'Death Of A Salesman' Came With A Short Film To Warn You Not To Take The Story Seriously

Columbia Pictures wanted to assure the public they weren't criticizing America. The result: 'Career of a Salesman."
'Death Of A Salesman' Came With A Short Film To Warn You Not To Take The Story Seriously

The famous play Death of a Salesman is about Willy Loman, a failed salesman who (spoiler) dies. Watch the play, and you'll probably come away thinking it's an indictment of the American system overall. That was a dangerous idea in 1951, when you risked being blacklisted or worse for spreading such un-American beliefs.

So when Columbia Studios put together a film adaptation, they tweaked the script a little to make Willy more unstable—they wanted this to be a story of one man, not about society. Playwright Arthur Miller didn't like those changes at all, and Columbia wasn't done burying his message. To further ensure that the public didn't think they were criticizing America, Columbia commissioned a short, Life of a Salesman, which proclaimed the sales profession to be alive and well.

The short comes off like a parody—you probably best know that old timey accent and narration from government propaganda films. It also kind of has a point. Of all possible lives you could have in 1951, being an American salesman was surely one of the more promising ones. Some salesmen do succeed. If someone's talking about Death of Salesman to a class of 1950s college students studying sales (that's what happens in the short), it might make sense to give a speech just like the one Columbia filmed.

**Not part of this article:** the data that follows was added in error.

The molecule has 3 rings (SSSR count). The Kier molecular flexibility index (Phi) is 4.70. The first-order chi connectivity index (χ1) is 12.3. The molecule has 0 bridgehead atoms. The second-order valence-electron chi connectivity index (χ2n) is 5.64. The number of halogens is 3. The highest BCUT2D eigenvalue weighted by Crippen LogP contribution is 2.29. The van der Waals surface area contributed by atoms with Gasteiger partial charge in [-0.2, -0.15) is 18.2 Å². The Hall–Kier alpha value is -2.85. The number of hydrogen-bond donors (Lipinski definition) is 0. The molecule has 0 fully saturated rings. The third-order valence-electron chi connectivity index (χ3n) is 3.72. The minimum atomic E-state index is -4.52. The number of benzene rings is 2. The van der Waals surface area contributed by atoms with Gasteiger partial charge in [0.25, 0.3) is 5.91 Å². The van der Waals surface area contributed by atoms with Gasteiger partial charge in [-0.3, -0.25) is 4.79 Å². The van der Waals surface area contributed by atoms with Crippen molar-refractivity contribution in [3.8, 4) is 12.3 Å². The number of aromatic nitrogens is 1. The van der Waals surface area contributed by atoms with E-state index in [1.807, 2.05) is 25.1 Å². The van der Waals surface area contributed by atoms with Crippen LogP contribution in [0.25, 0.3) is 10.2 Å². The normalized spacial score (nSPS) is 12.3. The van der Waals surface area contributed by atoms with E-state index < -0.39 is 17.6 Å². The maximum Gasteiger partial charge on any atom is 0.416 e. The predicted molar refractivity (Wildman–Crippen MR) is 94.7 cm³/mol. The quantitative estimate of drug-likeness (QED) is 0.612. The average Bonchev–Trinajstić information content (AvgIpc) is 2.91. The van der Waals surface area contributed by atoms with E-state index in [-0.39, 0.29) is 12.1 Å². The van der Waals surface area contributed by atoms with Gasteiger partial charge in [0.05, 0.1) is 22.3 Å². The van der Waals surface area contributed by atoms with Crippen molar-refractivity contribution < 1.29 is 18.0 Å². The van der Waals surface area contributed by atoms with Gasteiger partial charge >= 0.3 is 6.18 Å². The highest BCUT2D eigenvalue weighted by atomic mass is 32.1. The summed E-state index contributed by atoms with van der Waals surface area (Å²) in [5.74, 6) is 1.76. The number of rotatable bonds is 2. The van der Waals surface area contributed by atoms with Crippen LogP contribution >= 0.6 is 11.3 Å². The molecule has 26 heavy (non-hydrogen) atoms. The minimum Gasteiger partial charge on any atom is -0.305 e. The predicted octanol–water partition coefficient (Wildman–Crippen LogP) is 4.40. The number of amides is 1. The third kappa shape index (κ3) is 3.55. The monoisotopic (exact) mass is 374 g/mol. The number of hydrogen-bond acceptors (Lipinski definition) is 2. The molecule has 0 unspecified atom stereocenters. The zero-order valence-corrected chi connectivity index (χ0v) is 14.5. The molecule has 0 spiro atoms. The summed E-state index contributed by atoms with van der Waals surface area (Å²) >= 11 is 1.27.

But Columbia didn't film this for sales students. They wanted to air the short before every single screening of Death of a Salesman. They wanted to air a short that would explicitly undermine the film (even if the speaker ends by saying "I hope you will see this film, Death of a Salesman"). Arthur Miller was furious, of course. "Why the hell did you make the picture if you’re so ashamed of it?" he demanded. 

He threatened to sue, not just on the vague grounds of artistic integrity but because he owned a share of the film, so if they were sabotaging it, that would hurt him directly. In the end, Columbia agreed to scrap the short. Despite this, or because of it, the film bombed. Anti-communists successfully protested Death of a Salesman, and so the smash play totally failed on the big screen. 

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